I couldn't even begin to guess.

Although the search for a non-propellant space drive would dramatically
improve this speed situation, some researchers have even contemplated
circumventing the light speed limit for interstellar travel.
Break the light speed limit? No. The trick is to circumvent the light
speed limit by distorting the fabric of space-time itself to create
"wormholes," which are shortcuts in space-time, or by using "warp drives,"
which are moving segments of space-time.
The warp drive idea is something like a moving sidewalk, similar to
what you find at many airports. By expanding space-time behind the starship
and contracting it in front, a segment of space-time moves and carries the
ship with it. The starship itself still moves slower than light within its
space-time, but when you add the "moving sidewalk" effect; the apparent motion
exceeds the speed of light. There are numerous difficulties with these
concepts, however.

The last challenge is energy. Even if we had a space drive that could
convert energy directly into motion, it would still require a lot of energy.
Sending a shuttle-sized vehicle on a 50-year, one-way trip to the nearest star
would require 70 quintillion joules of energy - the equivalent of running the
space shuttle's engines continuously for that same 50 years. This amount is
roughly the same as the output of a nuclear power plant.
For our warp drives and wormholes, the energy situation is much, much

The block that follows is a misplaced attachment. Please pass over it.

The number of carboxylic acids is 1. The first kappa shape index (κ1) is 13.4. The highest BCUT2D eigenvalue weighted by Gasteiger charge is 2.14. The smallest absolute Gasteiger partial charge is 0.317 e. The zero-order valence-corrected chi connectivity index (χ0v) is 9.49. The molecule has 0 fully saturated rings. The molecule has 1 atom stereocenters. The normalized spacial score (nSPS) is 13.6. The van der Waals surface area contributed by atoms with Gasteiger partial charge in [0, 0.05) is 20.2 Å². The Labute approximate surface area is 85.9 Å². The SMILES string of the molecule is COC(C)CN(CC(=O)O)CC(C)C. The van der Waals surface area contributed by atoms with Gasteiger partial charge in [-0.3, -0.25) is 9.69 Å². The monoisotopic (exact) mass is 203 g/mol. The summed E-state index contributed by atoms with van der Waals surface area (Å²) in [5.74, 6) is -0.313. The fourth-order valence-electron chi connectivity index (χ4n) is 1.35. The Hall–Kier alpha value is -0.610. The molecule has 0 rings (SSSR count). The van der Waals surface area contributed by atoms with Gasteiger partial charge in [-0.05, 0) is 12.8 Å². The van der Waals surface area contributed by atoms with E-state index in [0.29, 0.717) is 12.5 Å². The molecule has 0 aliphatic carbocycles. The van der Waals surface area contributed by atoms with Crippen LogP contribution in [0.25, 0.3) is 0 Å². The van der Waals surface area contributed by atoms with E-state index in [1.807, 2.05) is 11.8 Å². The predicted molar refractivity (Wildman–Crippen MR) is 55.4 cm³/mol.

worse. To create a 3-foot-wide wormhole, you would need to convert something
with the mass of Jupiter into negative energy. To overcome these difficulties,
a few breakthroughs in energy production would help.
To find out if we can actually begin making progress toward these grand
ambitions, NASA established the Breakthrough Propulsion Physics Program in
1996. The program has supported conference sessions, workshops and Internet
sites to foster collaborations and to identify affordable research.
The next step is to sponsor a few, small research tasks. After two
years of supported research, we'll ask if the progress gained is worth
sustaining the program. If the answer is "yes," increased support will be
sought. If the answer is "no," then the program will be put on hold until
further significant developments emerge from general science.
Why bother with these seemingly impossible goals? Well, progress is not
made by conceding defeat. History is replete with conquered impossibilities -
flying machines, moon landings, and tapping the power of the atom, to name but
a few. It took four decades to go from the first liquid rocket to the first
landing on the moon, and three decades to go from the confirmation of
radioactive decay to the first nuclear reactor.
Physics continues to uncover new possibilities - possibilities that
might someday solve the challenges of interstellar flight. Even if we don't
achieve a propulsion breakthrough during my lifetime or my children's
lifetime, and even if such a breakthrough is impossible - I am firmly
convinced that we as a society will gain far more from trying than if we